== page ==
Jump to content


participating member
  • Posts

  • Joined

  • Last visited

Everything posted by sartoric

  1. So I've ummed and ahhed all morning about posting this but here goes.... After such success with the pork belly, the next night brings unmitigated failure ! This is is my nth attempt at an authentic Vietnamese Pho Bo. My usually reliable source suggested browning the beef and pork bones in the oven first, then simmering with the appropriate spices for several hours. The stock was gelatinous, but tasteless. Can an any one help me with a stock for pho ? PS - the dogs thought it was fine...
  2. sartoric

    Roasting Quails

    Okay, agreed these guys need an Asian rather than European treatment. Although, could you grow sage and rosemary ? They grow well in pots. i'd marinate the quail with some hot bean paste, brown sugar, lime juice and soy. Hot oven to start, then turn down.
  3. sartoric

    Roasting Quails

    My Italian mother in law used to bake prepared quails in a hot oven until browned (say 10 minutes), turn it down for a few more, then tip in some white wine for a sugo. To prepare the birds she would season and evoo them well, stuff the cavities with sage and rosemary, then drape prosciutto over the breasts.
  4. Marinated pork belly with Asian flavours and crispy crackling. Recipes adapted from Kylie Kwong a brilliant fifth generation Chinese Australian chef. Link to details https://www.facebook.com/Whats-for-dinner--1427021760943871/ The pork belly. The meal, with rice, cucumber salad, eggplant salad, lettuce to wrap, and lime pepper dipping sauce.
  5. Sure was juicy, I use an Asian butcher for the best pork belly. Crab is my favourite food @David Ross, they look delish !
  6. Thanks patrickamory, here's a link to the recipe. https://www.facebook.com/Whats-for-dinner--1427021760943871/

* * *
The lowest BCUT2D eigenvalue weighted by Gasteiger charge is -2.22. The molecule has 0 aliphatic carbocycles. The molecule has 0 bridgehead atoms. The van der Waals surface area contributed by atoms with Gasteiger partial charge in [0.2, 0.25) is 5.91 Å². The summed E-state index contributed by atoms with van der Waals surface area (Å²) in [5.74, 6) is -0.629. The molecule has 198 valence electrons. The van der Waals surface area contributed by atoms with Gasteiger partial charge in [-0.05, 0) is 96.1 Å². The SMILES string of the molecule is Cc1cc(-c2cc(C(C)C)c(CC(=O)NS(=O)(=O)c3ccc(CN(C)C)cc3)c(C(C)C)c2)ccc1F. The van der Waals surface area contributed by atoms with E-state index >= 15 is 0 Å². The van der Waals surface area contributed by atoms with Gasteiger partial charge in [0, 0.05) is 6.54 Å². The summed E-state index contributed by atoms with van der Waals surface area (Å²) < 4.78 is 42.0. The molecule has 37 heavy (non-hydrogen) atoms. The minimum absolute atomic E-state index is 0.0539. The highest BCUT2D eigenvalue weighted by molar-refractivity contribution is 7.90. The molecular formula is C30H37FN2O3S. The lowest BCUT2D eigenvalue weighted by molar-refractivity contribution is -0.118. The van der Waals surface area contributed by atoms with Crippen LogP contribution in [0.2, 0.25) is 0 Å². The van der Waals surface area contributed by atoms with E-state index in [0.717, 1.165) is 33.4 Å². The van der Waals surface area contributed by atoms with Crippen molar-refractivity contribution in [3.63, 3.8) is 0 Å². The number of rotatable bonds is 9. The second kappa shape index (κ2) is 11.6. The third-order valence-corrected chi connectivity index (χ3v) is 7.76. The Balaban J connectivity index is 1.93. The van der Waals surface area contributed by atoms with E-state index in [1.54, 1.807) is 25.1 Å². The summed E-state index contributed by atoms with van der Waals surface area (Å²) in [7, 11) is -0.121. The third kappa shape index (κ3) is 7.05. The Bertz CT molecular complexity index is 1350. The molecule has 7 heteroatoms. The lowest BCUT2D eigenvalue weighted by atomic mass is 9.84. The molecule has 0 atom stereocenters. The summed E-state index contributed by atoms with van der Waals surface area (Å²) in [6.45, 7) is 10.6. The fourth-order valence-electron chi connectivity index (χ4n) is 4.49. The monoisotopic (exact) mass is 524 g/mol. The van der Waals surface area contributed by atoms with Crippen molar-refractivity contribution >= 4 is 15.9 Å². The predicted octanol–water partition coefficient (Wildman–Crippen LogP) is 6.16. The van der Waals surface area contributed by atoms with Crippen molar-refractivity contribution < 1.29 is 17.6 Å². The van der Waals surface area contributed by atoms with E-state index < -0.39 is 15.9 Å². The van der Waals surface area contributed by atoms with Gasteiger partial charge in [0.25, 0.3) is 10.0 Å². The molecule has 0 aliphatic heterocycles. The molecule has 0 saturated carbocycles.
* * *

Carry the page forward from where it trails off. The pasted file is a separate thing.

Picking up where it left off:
7. Marinated roast belly pork, served with cucumber salad, eggplant salad, rice, lettuce to wrap and a lime pepper dipping sauce. All recipes adapted from a book by Kylie Kwong. She's a fifth generation Chinese Australian, has an award winning restaurant in Sydney, writes books and makes food doco's. The pork. The accompaniments. The meal.
  8. I've just found this thread, love the pig discussion ! Just harvested a bunch of birdseye chillies. This lot will make about 250g of chilli paste. They get blanched and pulverised with salt and a tiny bit of rice vinegar.
  9. sartoric

    Breakfast! 2015

    Brekkie at our guesthouse in Siem Reap, Cambodia. Filled pancake with minced beef, bean sprouts and herbs, plus spring rolls with noodles in soup.
  10. Thanks for this, very interesting !
  11. Char siu pork belly with stir fried veggies, eggplant salad and rice. The veggies included baby corn, water spinach, snow peas and oyster mushrooms. the pork. the stir fry. eggplant salad. the meal.
  12. Samlaa Keung Phet - spicy chicken stew from Cambodia Served with green cabbage salad, dressed with lime,garlic and chilli . The salad. The stew.
  13. Cambodian chicken, mushroom, grape tomatoes and water spinach soup. I made a kroueng (similar to curry paste) with lemongrass, galangal, fresh turmeric, kaffir lime leaf, prawn paste, garlic, chillies and red onion. The mushrooms were rehydrated small shitakes and fresh oysters. Garnished with mint, bean sprouts and fried shallots. Served with rice and chilli jam.
  14. We started with a little antipasto snack, marinated artichokes and very hot salami. Followed by gnocchi with ham, broccoli, artichoke hearts and peas in a three cheese sauce. Served with baby spinach, parmesan and pine nut salad, plus a few grape tomatoes with basil.